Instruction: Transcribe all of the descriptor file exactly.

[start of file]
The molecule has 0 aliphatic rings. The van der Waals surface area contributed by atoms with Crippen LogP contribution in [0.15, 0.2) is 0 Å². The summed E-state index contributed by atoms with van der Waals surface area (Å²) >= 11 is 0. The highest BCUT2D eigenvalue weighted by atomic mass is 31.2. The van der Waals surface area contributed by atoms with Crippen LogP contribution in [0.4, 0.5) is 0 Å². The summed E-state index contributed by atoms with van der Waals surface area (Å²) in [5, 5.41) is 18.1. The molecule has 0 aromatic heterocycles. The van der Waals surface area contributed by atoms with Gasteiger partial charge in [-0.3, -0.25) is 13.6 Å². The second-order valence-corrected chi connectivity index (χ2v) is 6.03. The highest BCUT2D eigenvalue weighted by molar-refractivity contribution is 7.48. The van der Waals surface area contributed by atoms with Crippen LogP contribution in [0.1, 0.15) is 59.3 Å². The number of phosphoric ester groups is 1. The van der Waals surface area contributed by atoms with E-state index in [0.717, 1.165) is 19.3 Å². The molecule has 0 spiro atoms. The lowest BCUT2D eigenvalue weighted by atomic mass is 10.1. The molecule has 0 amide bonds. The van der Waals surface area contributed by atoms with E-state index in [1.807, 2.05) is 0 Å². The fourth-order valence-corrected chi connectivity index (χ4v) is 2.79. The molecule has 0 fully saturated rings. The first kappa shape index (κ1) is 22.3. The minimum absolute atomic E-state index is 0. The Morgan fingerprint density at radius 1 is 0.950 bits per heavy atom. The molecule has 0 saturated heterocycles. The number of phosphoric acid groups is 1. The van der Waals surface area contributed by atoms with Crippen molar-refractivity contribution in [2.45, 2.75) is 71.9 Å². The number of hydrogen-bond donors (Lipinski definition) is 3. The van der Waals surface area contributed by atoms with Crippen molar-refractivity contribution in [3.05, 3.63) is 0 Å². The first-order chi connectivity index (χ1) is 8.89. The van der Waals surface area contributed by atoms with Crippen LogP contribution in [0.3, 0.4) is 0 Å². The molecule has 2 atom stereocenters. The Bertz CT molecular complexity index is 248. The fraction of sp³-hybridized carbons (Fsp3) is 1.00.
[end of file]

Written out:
The molecule has 0 aliphatic rings. The van der Waals surface area contributed by atoms with Crippen LogP contribution in [0.15, 0.2) is 0 Å². The summed E-state index contributed by atoms with van der Waals surface area (Å²) >= 11 is 0. The highest BCUT2D eigenvalue weighted by atomic mass is 31.2. The van der Waals surface area contributed by atoms with Crippen LogP contribution in [0.4, 0.5) is 0 Å². The summed E-state index contributed by atoms with van der Waals surface area (Å²) in [5, 5.41) is 18.1. The molecule has 0 aromatic heterocycles. The van der Waals surface area contributed by atoms with Gasteiger partial charge in [-0.3, -0.25) is 13.6 Å². The second-order valence-corrected chi connectivity index (χ2v) is 6.03. The highest BCUT2D eigenvalue weighted by molar-refractivity contribution is 7.48. The van der Waals surface area contributed by atoms with Crippen LogP contribution in [0.1, 0.15) is 59.3 Å². The number of phosphoric ester groups is 1. The van der Waals surface area contributed by atoms with E-state index in [0.717, 1.165) is 19.3 Å². The molecule has 0 spiro atoms. The lowest BCUT2D eigenvalue weighted by atomic mass is 10.1. The molecule has 0 amide bonds. The van der Waals surface area contributed by atoms with E-state index in [1.807, 2.05) is 0 Å². The fourth-order valence-corrected chi connectivity index (χ4v) is 2.79. The molecule has 0 fully saturated rings. The first kappa shape index (κ1) is 22.3. The minimum absolute atomic E-state index is 0. The Morgan fingerprint density at radius 1 is 0.950 bits per heavy atom. The molecule has 0 saturated heterocycles. The number of phosphoric acid groups is 1. The van der Waals surface area contributed by atoms with Crippen molar-refractivity contribution in [2.45, 2.75) is 71.9 Å². The number of hydrogen-bond donors (Lipinski definition) is 3. The van der Waals surface area contributed by atoms with Crippen molar-refractivity contribution in [3.05, 3.63) is 0 Å². The first-order chi connectivity index (χ1) is 8.89. The van der Waals surface area contributed by atoms with Crippen LogP contribution in [0.3, 0.4) is 0 Å². The molecule has 2 atom stereocenters. The Bertz CT molecular complexity index is 248. The fraction of sp³-hybridized carbons (Fsp3) is 1.00.